I am sure many readers would take issue with my assessment. That is the joy of debate and variety. But for me, this is a novel which falls into an epic fail category.

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Monday, November 30, 2015

Dreams of the Moon now published in the Deluge anthology

Very pleased to announce my short story, Dreams of the Moon, has been published in a fascinating collection of speculative fiction, Deluge: Stories of Survival and Tragedy in the Great Flood. 

17 authors share their alternative visions of one of history's most popular legends - The Great Flood. These stories re-envision the great flood from a speculative fiction perspective, introducing new characters struggling for survival against the worst natural disaster to ever plague mankind. Not only will you meet introductory characters, but you'll see weird creatures rising up from the deep, challenging these characters in ways that a divine God can't.

My story chronicles the actions of the Angel of Death, Sariel, after the fall of Eden, perhaps a departure from the Great Flood theme, but included by the editor, Allen Taylor, nonetheless.

The collection includes stories from: Alex S. Johnson (Author), AmyBeth Inverness (Author), John Vicary (Author), JD DeHart (Author), Lorina Stephens (Author), E.S. Wynn (Author), Carl Conrad (Author), Anne Carly Abad (Author), Frank Sawielijew (Author), Allen Taylor (Editor)

Deluge releases November 30, 2015 in digital format through Amazon, Smashwords and Kobo. The print edition is forthcoming. 

Sunday, November 22, 2015

Strangers Among Us anthology

Received notification from the good people at Laksamedia regarding the forthcoming release of the anthology, Strangers Among Us, in which my short story, The Intersection, appears.

Very pleased to be sharing the table of contents of this worthy offering of speculative fiction with a remarkable cast of writers, and chuffed to my toes to have my name appear with dear friend and colleague, Robert Runte.

The anthology will be available in print and digital formats as of August 8, 2016, and launches at When Words Collide this August 12-14.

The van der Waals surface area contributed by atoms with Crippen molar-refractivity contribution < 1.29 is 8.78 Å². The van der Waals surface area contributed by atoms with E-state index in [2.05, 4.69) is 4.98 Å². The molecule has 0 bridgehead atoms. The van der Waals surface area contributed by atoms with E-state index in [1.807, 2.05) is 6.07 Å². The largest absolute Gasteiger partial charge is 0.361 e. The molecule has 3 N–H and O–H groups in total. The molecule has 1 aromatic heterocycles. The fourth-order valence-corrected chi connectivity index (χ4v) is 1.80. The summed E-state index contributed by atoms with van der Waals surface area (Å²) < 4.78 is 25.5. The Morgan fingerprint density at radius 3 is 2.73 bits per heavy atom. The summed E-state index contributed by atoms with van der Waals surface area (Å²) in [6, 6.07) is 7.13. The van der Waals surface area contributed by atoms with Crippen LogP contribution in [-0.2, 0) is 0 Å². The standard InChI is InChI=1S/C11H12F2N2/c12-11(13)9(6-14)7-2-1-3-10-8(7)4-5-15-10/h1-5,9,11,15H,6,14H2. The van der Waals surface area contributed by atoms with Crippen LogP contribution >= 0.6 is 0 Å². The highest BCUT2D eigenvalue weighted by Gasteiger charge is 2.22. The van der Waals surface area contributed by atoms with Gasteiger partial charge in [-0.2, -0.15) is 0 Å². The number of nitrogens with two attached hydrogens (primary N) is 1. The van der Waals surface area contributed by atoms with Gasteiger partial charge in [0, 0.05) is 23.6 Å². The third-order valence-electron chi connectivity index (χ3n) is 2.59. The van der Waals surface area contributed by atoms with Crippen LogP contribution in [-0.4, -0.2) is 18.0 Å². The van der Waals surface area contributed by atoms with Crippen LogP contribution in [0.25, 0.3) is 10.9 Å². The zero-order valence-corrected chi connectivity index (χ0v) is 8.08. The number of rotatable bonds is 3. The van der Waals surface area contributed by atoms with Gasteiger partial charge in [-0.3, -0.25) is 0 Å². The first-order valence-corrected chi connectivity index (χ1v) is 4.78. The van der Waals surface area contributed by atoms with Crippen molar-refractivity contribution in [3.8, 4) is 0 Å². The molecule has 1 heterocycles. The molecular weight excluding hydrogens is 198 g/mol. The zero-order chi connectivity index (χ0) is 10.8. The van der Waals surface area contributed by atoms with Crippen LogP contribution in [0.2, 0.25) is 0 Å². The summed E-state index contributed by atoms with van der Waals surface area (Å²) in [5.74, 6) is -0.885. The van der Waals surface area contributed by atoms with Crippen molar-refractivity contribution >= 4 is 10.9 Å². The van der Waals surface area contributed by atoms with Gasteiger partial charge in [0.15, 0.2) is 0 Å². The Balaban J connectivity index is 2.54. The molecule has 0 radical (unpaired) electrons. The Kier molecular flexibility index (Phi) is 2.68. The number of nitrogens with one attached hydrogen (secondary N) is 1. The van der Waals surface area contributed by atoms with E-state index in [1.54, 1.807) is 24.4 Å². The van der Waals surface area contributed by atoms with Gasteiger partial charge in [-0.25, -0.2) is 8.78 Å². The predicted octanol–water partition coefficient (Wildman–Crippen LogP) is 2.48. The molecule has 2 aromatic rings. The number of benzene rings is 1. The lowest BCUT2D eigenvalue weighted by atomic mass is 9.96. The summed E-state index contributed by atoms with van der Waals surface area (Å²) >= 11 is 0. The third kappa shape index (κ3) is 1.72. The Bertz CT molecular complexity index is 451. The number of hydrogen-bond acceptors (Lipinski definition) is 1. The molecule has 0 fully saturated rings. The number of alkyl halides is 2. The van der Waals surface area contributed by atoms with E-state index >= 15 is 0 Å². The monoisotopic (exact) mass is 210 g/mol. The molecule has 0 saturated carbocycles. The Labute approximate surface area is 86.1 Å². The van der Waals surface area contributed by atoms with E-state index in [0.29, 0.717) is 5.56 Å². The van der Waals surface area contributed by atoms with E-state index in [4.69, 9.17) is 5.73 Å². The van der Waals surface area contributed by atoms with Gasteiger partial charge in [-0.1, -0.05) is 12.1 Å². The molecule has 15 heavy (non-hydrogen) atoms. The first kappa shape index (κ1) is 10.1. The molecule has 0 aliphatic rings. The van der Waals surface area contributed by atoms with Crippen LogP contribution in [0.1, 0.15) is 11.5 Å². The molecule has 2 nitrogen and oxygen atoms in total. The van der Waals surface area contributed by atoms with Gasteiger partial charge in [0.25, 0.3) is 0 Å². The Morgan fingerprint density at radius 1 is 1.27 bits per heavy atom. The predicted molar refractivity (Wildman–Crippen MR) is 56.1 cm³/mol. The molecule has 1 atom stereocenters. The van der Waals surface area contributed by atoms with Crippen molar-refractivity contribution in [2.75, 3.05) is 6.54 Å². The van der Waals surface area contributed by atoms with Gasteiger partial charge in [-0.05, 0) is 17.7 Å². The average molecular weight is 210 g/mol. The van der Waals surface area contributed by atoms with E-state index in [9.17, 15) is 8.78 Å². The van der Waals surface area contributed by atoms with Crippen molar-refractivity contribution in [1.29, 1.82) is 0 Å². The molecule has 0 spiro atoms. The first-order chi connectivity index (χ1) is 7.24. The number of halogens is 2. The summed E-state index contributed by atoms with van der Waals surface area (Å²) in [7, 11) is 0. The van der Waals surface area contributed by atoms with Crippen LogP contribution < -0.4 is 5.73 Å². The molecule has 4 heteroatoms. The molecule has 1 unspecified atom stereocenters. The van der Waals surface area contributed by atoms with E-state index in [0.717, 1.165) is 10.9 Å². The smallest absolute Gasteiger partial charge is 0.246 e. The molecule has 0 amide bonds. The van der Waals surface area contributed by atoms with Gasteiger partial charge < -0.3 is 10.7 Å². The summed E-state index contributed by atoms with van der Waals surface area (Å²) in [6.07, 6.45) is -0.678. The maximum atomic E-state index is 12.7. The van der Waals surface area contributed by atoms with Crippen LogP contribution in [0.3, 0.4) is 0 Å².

The table of contents:

Foreword:  Lucas K. Law 
Introduction: Julie E. Czerneda 
The Culling: Kelley Armstrong 
Dallas's Booth:  Suzanne Church 
What Harm: Amanda Sun 
How Objects Behave on the Edge of a Black Hole:  A.C. Wise 
Washing Lady's Hair: Ursula Pflug 
The Weeds and The Wildness: Tyler Keevil 
Living in Oz: Bev Geddes 
I Count The Lights: Edward Willett 
The Dog and The Sleepwalker: James Alan Gardner 
Carnivores: Rich Larson 
Tribes: A.M. Dellamonica 
Troubles: Sherry Peters 
Frog Song: Erika Holt 
Wrath of Gaia: Mahtab Narsimhan 
Songbun: Derwin Mak 
What You See (When the Lights Are Out):  Gemma Files 
The Age of Miracles:  Robert Runté 
Marion's War: Hayden Trenholm 
The Intersection: Lorina Stephens 
Afterword:  Susan Forest 
About the Contributors 
About the Editors 
Copyright Acknowledgements 
Appendix: Mental Health Resources

Wednesday, November 11, 2015

Occupational Hazards eligible for Prix Aurora

My short story, Occupational Hazards, which was published in Neo-Opsis Magazine, Issue 25, May 2015, is eligible to be nominated for the Prix Aurora Award.

All you have to do is navigate to the Prix Aurora page here:  and navigate to the Short Fiction category, fill in the form and voila you're done.

Tuesday, July 28, 2015

Review: Truth and Bright Water, by Thomas King

Truth and Bright WaterTruth and Bright Water by Thomas King
My rating: 5 of 5 stars

Thomas King is that rare writer capable of not only telling a compelling, interesting story, but of seamlessly marrying that to literary devices which, like a painter who understands the medium, is capable of allowing the transfer of light off and through opaque and transparent pigments, creating depth where before there was only two dimensions.

Truth and Bright Water is a story of restoration, reparation, relocation of both the body and the spirit. It follows the lives of a two young boys, and an artist who restores paintings. And it is so much more than that.

In weaving together the narratives of these people, King creates a remarkable, sustained metaphor wherein a church is restored by the artist, returning it to the land by painting it to blend into the landscape around it, yet the church's interior, like a Tardis, remains, in this case the habitation and, if you will, the spirit of the artist who has taken an edifice of misery to the First Nations and made it part of his own self. It is a brilliant bit of writing.

Highly recommended.